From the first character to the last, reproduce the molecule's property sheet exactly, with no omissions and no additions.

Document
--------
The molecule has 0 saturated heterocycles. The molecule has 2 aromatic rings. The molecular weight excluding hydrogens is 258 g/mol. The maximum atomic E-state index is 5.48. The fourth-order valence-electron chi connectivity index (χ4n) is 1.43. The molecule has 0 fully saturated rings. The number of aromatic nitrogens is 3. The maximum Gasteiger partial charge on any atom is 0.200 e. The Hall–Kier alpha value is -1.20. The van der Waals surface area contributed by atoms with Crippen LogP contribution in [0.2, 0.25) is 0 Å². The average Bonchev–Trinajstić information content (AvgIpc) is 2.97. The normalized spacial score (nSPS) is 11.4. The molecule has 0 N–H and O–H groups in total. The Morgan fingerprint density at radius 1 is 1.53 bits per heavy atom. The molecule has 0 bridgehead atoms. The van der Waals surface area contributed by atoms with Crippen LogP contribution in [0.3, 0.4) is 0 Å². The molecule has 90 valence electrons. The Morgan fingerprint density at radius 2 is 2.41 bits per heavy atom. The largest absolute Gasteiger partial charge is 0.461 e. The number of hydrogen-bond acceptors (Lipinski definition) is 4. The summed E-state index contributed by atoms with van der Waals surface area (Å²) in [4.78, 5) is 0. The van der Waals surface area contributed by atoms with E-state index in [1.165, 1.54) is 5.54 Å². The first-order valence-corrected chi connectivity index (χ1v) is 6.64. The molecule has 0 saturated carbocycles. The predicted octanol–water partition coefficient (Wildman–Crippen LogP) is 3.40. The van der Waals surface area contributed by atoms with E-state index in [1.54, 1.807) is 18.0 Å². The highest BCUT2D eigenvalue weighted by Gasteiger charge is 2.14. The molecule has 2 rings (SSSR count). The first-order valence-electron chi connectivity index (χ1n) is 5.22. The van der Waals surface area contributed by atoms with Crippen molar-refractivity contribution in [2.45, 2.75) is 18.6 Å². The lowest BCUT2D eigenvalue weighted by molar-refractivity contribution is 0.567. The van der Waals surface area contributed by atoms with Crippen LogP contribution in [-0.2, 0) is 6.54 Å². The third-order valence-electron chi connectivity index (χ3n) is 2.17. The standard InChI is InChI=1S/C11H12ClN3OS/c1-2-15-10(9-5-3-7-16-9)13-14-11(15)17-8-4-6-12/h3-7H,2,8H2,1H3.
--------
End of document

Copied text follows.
The molecule has 0 saturated heterocycles. The molecule has 2 aromatic rings. The molecular weight excluding hydrogens is 258 g/mol. The maximum atomic E-state index is 5.48. The fourth-order valence-electron chi connectivity index (χ4n) is 1.43. The molecule has 0 fully saturated rings. The number of aromatic nitrogens is 3. The maximum Gasteiger partial charge on any atom is 0.200 e. The Hall–Kier alpha value is -1.20. The van der Waals surface area contributed by atoms with Crippen LogP contribution in [0.2, 0.25) is 0 Å². The average Bonchev–Trinajstić information content (AvgIpc) is 2.97. The normalized spacial score (nSPS) is 11.4. The molecule has 0 N–H and O–H groups in total. The Morgan fingerprint density at radius 1 is 1.53 bits per heavy atom. The molecule has 0 bridgehead atoms. The van der Waals surface area contributed by atoms with Crippen LogP contribution in [0.3, 0.4) is 0 Å². The molecule has 90 valence electrons. The Morgan fingerprint density at radius 2 is 2.41 bits per heavy atom. The largest absolute Gasteiger partial charge is 0.461 e. The number of hydrogen-bond acceptors (Lipinski definition) is 4. The summed E-state index contributed by atoms with van der Waals surface area (Å²) in [4.78, 5) is 0. The van der Waals surface area contributed by atoms with E-state index in [1.165, 1.54) is 5.54 Å². The first-order valence-corrected chi connectivity index (χ1v) is 6.64. The molecule has 0 saturated carbocycles. The predicted octanol–water partition coefficient (Wildman–Crippen LogP) is 3.40. The van der Waals surface area contributed by atoms with E-state index in [1.54, 1.807) is 18.0 Å². The highest BCUT2D eigenvalue weighted by Gasteiger charge is 2.14. The molecule has 2 rings (SSSR count). The first-order valence-electron chi connectivity index (χ1n) is 5.22. The van der Waals surface area contributed by atoms with Crippen molar-refractivity contribution in [2.45, 2.75) is 18.6 Å². The lowest BCUT2D eigenvalue weighted by molar-refractivity contribution is 0.567. The van der Waals surface area contributed by atoms with Crippen LogP contribution in [-0.2, 0) is 6.54 Å². The third-order valence-electron chi connectivity index (χ3n) is 2.17. The standard InChI is InChI=1S/C11H12ClN3OS/c1-2-15-10(9-5-3-7-16-9)13-14-11(15)17-8-4-6-12/h3-7H,2,8H2,1H3.